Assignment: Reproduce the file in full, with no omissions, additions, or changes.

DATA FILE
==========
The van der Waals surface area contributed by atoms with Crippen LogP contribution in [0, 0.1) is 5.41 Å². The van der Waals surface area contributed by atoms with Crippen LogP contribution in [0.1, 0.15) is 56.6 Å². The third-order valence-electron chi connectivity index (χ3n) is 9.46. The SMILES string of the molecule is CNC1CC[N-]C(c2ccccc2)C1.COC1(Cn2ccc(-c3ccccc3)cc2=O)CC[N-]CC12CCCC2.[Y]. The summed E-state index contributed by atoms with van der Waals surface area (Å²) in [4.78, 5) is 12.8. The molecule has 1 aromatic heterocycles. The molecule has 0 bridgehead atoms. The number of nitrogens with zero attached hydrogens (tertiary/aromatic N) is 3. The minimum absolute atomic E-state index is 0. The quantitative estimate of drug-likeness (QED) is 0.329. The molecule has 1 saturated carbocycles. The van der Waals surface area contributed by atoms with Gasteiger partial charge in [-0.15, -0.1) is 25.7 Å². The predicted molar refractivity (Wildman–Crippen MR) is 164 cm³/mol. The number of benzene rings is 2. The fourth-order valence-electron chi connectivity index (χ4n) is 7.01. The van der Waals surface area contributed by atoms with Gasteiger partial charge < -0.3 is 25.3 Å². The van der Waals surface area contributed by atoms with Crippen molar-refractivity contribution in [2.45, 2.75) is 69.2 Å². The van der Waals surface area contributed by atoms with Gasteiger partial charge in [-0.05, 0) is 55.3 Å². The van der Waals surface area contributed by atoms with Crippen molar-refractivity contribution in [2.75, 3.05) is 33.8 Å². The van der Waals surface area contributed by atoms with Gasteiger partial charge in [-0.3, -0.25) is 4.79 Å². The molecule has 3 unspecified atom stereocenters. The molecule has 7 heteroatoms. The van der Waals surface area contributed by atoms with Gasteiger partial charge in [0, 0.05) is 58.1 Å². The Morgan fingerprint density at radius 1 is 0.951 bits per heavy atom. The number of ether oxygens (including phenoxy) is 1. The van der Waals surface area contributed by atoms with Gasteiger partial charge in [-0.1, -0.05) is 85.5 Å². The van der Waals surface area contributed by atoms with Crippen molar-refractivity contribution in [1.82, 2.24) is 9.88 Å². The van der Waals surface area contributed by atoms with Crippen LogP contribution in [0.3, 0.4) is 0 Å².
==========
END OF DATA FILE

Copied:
The van der Waals surface area contributed by atoms with Crippen LogP contribution in [0, 0.1) is 5.41 Å². The van der Waals surface area contributed by atoms with Crippen LogP contribution in [0.1, 0.15) is 56.6 Å². The third-order valence-electron chi connectivity index (χ3n) is 9.46. The SMILES string of the molecule is CNC1CC[N-]C(c2ccccc2)C1.COC1(Cn2ccc(-c3ccccc3)cc2=O)CC[N-]CC12CCCC2.[Y]. The summed E-state index contributed by atoms with van der Waals surface area (Å²) in [4.78, 5) is 12.8. The molecule has 1 aromatic heterocycles. The molecule has 0 bridgehead atoms. The number of nitrogens with zero attached hydrogens (tertiary/aromatic N) is 3. The minimum absolute atomic E-state index is 0. The quantitative estimate of drug-likeness (QED) is 0.329. The molecule has 1 saturated carbocycles. The van der Waals surface area contributed by atoms with Gasteiger partial charge in [-0.15, -0.1) is 25.7 Å². The predicted molar refractivity (Wildman–Crippen MR) is 164 cm³/mol. The number of benzene rings is 2. The fourth-order valence-electron chi connectivity index (χ4n) is 7.01. The van der Waals surface area contributed by atoms with Gasteiger partial charge < -0.3 is 25.3 Å². The van der Waals surface area contributed by atoms with Crippen molar-refractivity contribution in [2.45, 2.75) is 69.2 Å². The van der Waals surface area contributed by atoms with Gasteiger partial charge in [-0.05, 0) is 55.3 Å². The van der Waals surface area contributed by atoms with Crippen molar-refractivity contribution in [2.75, 3.05) is 33.8 Å². The van der Waals surface area contributed by atoms with Gasteiger partial charge in [-0.3, -0.25) is 4.79 Å². The molecule has 3 unspecified atom stereocenters. The molecule has 7 heteroatoms. The van der Waals surface area contributed by atoms with Gasteiger partial charge in [0, 0.05) is 58.1 Å². The Morgan fingerprint density at radius 1 is 0.951 bits per heavy atom. The number of ether oxygens (including phenoxy) is 1. The van der Waals surface area contributed by atoms with Gasteiger partial charge in [-0.1, -0.05) is 85.5 Å². The van der Waals surface area contributed by atoms with Crippen molar-refractivity contribution in [1.82, 2.24) is 9.88 Å². The van der Waals surface area contributed by atoms with Crippen LogP contribution in [0.3, 0.4) is 0 Å².